The Deutsches Architekturmuseum in Frankfurt is currently showing an exhibition entitled The Architectural Model: Tool, Fetish, Small Utopia (with accompanying catalogue). We complain today about the sterility, glossiness and general improbability of the computer-generated render, but concerns about the authenticity of proposed buildings are by no means new. From the introduction:
“The model generated its own truth.” With this harmless-sounding statement made by Arthur Drexler in a 1975 catalog essay, the curator of architecture at New York’s Museum of Modern Art drew the weapon of criticism on the works of such masters of modernism as Ludwig Mies van der Rohe, Le Corbusier, and Louis I. Kahn. His targets, in other words, were the stars of his own collection. Mies was dispatched on the basis of two photographs of Crown Hall, the building he erected on the campus of Chicago’s IIT as a temple to the training of his own architecture students: “Mies van der Rohe, who knew how to draw, abandoned drawing for scale models that seem realistic, but which like his architecture carefully suppress certain elements to present an ideal—as in the model of Crown Hall at Illinois Institute of Technology—which the actual building can only corrupt.” The pictures really do display a tragic reversal: while the photograph of the model shows a transparent building, the glass surfaces of the finished Crown Hall are blinded, and while the row of frosted glass panes running round the building look white in the model, in the photograph they appear as a thick black band: the model photograph shows the aspiration, the architectural photograph the bitter reality.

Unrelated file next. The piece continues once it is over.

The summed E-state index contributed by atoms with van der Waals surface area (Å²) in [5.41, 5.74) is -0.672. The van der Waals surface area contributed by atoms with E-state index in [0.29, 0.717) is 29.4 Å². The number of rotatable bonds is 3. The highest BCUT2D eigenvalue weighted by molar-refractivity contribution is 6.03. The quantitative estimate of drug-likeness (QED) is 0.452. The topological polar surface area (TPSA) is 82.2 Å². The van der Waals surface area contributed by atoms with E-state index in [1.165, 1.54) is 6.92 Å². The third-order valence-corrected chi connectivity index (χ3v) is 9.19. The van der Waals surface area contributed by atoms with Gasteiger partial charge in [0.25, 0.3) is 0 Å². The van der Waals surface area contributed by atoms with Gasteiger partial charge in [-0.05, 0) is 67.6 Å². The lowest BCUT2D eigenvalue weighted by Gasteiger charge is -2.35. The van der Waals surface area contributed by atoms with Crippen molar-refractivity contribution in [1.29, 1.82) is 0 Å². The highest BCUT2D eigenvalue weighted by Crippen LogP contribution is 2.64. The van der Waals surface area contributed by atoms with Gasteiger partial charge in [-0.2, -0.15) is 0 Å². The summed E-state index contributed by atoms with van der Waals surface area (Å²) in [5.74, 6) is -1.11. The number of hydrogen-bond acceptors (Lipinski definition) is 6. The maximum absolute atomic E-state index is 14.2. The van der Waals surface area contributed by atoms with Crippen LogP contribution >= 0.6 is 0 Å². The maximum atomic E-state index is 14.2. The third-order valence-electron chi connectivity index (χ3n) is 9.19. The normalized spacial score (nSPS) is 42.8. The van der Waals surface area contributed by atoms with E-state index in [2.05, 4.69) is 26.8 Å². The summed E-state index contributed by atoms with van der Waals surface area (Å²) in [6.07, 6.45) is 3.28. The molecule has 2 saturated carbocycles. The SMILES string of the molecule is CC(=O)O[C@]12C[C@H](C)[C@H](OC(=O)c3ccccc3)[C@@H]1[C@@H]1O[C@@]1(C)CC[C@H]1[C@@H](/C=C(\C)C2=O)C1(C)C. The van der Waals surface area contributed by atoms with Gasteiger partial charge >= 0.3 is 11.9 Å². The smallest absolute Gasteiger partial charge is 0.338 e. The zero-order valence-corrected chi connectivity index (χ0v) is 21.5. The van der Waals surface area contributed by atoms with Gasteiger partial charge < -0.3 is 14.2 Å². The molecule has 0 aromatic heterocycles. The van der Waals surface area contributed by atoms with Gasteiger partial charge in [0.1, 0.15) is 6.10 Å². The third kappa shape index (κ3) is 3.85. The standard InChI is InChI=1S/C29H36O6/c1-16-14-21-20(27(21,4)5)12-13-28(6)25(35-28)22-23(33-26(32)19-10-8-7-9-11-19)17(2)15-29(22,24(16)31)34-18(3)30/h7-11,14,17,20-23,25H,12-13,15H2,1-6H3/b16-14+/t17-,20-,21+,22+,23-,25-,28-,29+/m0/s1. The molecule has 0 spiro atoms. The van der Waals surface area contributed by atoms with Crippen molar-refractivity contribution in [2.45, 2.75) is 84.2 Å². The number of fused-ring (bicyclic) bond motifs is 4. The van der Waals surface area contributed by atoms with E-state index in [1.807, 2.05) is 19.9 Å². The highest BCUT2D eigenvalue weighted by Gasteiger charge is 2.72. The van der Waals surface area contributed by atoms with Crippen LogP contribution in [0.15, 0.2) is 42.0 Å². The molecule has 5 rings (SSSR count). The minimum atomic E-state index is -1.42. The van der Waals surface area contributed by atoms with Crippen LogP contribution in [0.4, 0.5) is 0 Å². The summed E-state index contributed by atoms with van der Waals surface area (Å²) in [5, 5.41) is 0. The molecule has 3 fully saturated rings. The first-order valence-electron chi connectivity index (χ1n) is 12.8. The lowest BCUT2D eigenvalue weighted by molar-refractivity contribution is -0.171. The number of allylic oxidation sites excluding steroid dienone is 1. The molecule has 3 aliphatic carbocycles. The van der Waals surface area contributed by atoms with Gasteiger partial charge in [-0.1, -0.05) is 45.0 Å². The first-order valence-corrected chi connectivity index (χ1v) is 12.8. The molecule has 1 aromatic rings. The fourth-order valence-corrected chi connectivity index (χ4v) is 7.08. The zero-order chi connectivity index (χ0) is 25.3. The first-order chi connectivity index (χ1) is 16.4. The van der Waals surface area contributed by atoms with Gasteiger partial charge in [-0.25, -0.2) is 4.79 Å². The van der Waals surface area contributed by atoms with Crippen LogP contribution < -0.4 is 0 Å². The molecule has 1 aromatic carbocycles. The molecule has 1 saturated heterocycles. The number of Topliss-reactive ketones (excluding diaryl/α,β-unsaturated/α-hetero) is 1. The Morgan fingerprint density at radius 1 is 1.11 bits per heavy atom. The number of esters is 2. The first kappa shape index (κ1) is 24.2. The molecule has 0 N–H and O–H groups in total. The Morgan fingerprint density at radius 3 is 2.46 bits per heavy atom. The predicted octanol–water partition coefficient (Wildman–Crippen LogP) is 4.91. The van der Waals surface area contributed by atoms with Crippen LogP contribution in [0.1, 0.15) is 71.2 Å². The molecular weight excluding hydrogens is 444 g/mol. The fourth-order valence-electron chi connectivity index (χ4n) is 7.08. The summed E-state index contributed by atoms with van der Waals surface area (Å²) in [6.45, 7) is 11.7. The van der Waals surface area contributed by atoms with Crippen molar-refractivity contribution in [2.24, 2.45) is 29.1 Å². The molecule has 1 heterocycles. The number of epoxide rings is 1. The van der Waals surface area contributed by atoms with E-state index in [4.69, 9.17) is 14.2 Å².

The above image is Zaborowsky of Zurich‘s model of the Kolumba, the Art Museum of the Archdiocese of Cologne, designed by Peter Zumthor. ‘The model was exhibited at the 2002 Architecture Biennale in Venice. The challenge was to simulate the brick masonry which is of major importance in Zumthor’s design. The price of the multi-section model was approx. EUR 35,000. On the illustration the neighboring buildings are missing so as to be able to show the solid construction of the roads.’